Published on 25 Oct 2022

Honda backs Kenyan motorcycle-taxi financing start-up

Global auto groups increasingly eyeing tech-enabled mobility solutions in Africa

In September, Honda Trading Corporation along with fellow Japanese outfit Skylight Consulting revealed a KES90m (US$743,000) seed investment in Unchorlight Kenya, which operates a rent-to-own motorcycle financing business, branded as Zaribee, in the East African country.

Unchorlight, which describes itself as a fintech company, provides two-wheelers to those making a living as motorcycle-taxi and last-mile delivery riders. The company collects part of riders’ daily income via digital payment. Once the motorcycle has been paid off – typically after 18 months – ownership transfers to the riders. Since its launch in 2021, Unchorlight has provided two-wheelers to more than 240 customers.

The start-up’s CEO Renji Morita previously worked as a buyer for Nissan Motor Corporation and this was followed by a short stint at Japanese venture capital outfit Uncovered Fund, which invests in African ventures.

While Honda Trading didn’t state the motivation for its investment, Riki Yamauchi, an Africa-Japan investment advisor, highlighted Honda Motor Company’s plans to introduce 10 or more electric motorcycle models by 2025 that could benefit from the partnership with Unchorlight. 

In recent years, several international automotive groups have invested in African tech-enabled mobility initiatives. Toyota Tsusho, the trading arm of the Toyota Group – through its Africa-focused corporate venture capital unit Mobility 54 – has backed over a dozen mobility-related start-ups. These investments include Tugende (like Unchorlight, it offers financing to motorcycle-taxi drivers in Uganda and Kenya through a lease-to-own model); Nigeria-based ETAP (involved in the digitalisation of car insurance services); and Kenya’s Data Integrated (provides a public transport management system and digital payment solutions for transport operators).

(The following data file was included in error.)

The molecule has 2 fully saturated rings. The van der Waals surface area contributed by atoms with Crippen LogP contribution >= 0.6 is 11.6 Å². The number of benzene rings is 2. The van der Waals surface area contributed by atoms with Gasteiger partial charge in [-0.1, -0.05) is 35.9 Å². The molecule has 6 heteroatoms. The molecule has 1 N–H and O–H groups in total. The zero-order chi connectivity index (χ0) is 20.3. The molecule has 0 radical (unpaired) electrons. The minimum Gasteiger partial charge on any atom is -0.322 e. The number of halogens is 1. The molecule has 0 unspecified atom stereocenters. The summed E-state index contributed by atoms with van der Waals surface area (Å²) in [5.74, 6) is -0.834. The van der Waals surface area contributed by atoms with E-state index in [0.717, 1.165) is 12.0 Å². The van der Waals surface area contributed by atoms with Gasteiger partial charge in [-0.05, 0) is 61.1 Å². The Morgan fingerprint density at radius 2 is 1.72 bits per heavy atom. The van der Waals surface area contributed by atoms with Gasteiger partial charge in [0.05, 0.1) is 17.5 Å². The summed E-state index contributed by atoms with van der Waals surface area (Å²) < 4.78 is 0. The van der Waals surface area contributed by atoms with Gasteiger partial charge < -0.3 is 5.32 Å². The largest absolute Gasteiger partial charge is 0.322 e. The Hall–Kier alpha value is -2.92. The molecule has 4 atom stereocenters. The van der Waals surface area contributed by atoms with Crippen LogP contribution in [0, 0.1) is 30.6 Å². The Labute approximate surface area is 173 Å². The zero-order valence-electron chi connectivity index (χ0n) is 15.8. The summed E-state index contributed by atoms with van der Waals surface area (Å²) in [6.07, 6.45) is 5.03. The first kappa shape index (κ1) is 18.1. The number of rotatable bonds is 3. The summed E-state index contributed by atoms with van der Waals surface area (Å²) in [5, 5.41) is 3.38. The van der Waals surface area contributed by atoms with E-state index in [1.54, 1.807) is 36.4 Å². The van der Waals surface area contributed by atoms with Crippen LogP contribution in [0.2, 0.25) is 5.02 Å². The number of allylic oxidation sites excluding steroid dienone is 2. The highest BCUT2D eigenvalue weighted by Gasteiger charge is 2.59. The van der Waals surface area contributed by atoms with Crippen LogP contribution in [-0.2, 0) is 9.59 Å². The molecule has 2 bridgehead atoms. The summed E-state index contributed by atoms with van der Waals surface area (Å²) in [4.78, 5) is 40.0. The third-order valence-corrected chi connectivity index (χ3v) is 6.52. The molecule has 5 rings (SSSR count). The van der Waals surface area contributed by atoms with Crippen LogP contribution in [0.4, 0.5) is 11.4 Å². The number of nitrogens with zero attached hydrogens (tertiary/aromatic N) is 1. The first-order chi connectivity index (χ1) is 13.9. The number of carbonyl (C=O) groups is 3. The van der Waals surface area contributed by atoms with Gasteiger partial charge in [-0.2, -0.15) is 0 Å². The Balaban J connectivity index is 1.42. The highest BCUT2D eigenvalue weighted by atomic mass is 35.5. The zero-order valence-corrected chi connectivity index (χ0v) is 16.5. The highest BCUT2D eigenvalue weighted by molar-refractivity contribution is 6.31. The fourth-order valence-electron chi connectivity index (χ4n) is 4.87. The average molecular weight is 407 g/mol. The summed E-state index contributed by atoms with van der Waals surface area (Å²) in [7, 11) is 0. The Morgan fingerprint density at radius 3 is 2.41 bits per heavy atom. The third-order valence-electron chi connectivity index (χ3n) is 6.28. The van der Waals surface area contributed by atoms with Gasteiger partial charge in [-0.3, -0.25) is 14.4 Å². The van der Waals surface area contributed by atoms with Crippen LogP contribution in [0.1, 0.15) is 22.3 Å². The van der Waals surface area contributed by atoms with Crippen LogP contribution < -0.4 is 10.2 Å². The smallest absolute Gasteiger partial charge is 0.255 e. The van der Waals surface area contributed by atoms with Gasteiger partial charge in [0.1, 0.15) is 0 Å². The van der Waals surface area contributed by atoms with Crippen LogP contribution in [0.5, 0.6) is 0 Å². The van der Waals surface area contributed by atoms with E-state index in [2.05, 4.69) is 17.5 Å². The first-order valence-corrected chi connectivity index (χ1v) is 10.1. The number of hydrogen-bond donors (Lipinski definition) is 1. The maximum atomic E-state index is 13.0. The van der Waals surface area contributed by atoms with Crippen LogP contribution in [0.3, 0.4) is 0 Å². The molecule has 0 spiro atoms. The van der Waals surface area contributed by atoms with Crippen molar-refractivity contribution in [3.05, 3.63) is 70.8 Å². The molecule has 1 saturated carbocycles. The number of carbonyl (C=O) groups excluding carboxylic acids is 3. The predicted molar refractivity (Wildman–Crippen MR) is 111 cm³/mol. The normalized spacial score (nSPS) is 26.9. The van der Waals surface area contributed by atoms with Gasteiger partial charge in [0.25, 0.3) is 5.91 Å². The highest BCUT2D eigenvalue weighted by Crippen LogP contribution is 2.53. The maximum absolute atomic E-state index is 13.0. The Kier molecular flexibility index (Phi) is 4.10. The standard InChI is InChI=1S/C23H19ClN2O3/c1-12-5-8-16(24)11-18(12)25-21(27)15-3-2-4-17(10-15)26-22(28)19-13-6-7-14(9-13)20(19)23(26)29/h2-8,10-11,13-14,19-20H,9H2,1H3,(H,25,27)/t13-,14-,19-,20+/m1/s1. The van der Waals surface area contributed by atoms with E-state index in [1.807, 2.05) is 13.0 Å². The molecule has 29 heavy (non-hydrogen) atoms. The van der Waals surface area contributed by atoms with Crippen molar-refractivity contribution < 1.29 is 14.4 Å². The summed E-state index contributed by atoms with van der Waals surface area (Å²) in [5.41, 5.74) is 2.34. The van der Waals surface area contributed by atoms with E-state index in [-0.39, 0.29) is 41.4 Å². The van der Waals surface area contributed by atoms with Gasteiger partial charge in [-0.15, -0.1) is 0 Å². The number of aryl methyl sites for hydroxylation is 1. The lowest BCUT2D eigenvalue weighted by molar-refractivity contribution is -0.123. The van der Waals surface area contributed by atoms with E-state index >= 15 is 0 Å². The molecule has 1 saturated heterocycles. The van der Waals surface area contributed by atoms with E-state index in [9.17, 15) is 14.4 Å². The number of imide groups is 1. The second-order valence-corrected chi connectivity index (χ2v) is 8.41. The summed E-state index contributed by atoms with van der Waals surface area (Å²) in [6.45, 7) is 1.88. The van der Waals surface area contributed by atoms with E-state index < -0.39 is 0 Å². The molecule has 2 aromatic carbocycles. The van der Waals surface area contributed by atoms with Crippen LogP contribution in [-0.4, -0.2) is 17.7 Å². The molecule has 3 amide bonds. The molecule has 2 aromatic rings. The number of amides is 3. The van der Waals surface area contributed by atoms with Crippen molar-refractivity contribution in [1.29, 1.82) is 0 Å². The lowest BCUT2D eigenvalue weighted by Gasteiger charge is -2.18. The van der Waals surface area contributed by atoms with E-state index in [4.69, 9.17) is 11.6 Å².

In Rwanda, Volkswagen has rolled out its own ride-hailing app and has indicated plans to launch a car-sharing solution, similar Zipcar in the US. In 2019, the German automaker, in partnership with Siemens, also unveiled a pilot project to assess the viability of electric cars in Rwanda. It has installed charging stations and introduced several e-Golfs in the market.

Japan’s Suzuki signed a memorandum of understanding in August with Nigerian-founded Moove, which provides financing to ride-hailing, e-logistics and instant delivery drivers in several African countries. The start-up has developed an alternative credit-scoring system by using performance and revenue data from platforms such as Uber to underwrite loans to customers. Through Moove’s drive-to-own model, customers receive financing of up to 95% of the purchase price of new vehicles, which they can choose to repay over 24 to 48 months.



First for Africa: Volkswagen and Siemens launch joint electric mobility pilot project in Rwanda’, Volkswagen, 29 October 2019

Moove signs MoU with MUFG and Suzuki to promote financial inclusion for mobility gig workers globally’, Moove, 29 August 2022

Investment in Unchorlight Kenya Limited’, Honda Trading Corporation, 30 September 2022

Kenya’s BNPL startup for motorcycle taxi riders secures $623K from Japanese companies’, The Bridge, 30 September 2022

Unchorlight Kenya raises Ksh 90 million in seed round’, Unchorlight Kenya Limited, 30 September 2022

Honda Trading makes first African startup investment’, Global & African Market, 11 October 2022

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